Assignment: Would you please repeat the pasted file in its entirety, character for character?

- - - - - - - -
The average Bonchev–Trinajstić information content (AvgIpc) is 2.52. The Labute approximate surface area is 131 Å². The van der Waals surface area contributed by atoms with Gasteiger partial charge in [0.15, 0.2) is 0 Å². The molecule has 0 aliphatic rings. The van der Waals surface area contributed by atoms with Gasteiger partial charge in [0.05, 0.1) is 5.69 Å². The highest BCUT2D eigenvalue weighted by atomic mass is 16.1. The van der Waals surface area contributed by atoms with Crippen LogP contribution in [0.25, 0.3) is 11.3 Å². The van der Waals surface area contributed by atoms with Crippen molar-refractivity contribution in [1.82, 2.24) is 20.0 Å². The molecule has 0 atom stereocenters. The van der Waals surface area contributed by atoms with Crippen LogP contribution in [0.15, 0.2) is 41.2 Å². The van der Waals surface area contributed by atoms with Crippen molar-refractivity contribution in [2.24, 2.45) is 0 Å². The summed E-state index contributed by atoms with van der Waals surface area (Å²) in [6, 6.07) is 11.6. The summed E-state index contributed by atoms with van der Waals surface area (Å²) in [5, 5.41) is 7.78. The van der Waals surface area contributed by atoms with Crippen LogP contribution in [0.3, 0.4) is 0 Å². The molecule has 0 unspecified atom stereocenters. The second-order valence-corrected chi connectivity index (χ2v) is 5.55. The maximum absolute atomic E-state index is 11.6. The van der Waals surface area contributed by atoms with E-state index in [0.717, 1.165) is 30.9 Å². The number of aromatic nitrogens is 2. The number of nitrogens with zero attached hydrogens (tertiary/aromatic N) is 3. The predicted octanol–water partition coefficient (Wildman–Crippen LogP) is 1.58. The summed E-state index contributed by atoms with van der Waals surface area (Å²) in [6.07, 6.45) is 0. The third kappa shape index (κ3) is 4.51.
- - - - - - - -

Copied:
The average Bonchev–Trinajstić information content (AvgIpc) is 2.52. The Labute approximate surface area is 131 Å². The van der Waals surface area contributed by atoms with Gasteiger partial charge in [0.15, 0.2) is 0 Å². The molecule has 0 aliphatic rings. The van der Waals surface area contributed by atoms with Gasteiger partial charge in [0.05, 0.1) is 5.69 Å². The highest BCUT2D eigenvalue weighted by atomic mass is 16.1. The van der Waals surface area contributed by atoms with Crippen LogP contribution in [0.25, 0.3) is 11.3 Å². The van der Waals surface area contributed by atoms with Crippen molar-refractivity contribution in [1.82, 2.24) is 20.0 Å². The molecule has 0 atom stereocenters. The van der Waals surface area contributed by atoms with Crippen LogP contribution in [0.15, 0.2) is 41.2 Å². The van der Waals surface area contributed by atoms with Crippen molar-refractivity contribution in [2.24, 2.45) is 0 Å². The summed E-state index contributed by atoms with van der Waals surface area (Å²) in [6, 6.07) is 11.6. The summed E-state index contributed by atoms with van der Waals surface area (Å²) in [5, 5.41) is 7.78. The van der Waals surface area contributed by atoms with Crippen LogP contribution in [0.3, 0.4) is 0 Å². The molecule has 0 unspecified atom stereocenters. The second-order valence-corrected chi connectivity index (χ2v) is 5.55. The maximum absolute atomic E-state index is 11.6. The van der Waals surface area contributed by atoms with E-state index in [0.717, 1.165) is 30.9 Å². The number of aromatic nitrogens is 2. The number of nitrogens with zero attached hydrogens (tertiary/aromatic N) is 3. The predicted octanol–water partition coefficient (Wildman–Crippen LogP) is 1.58. The summed E-state index contributed by atoms with van der Waals surface area (Å²) in [6.07, 6.45) is 0. The third kappa shape index (κ3) is 4.51.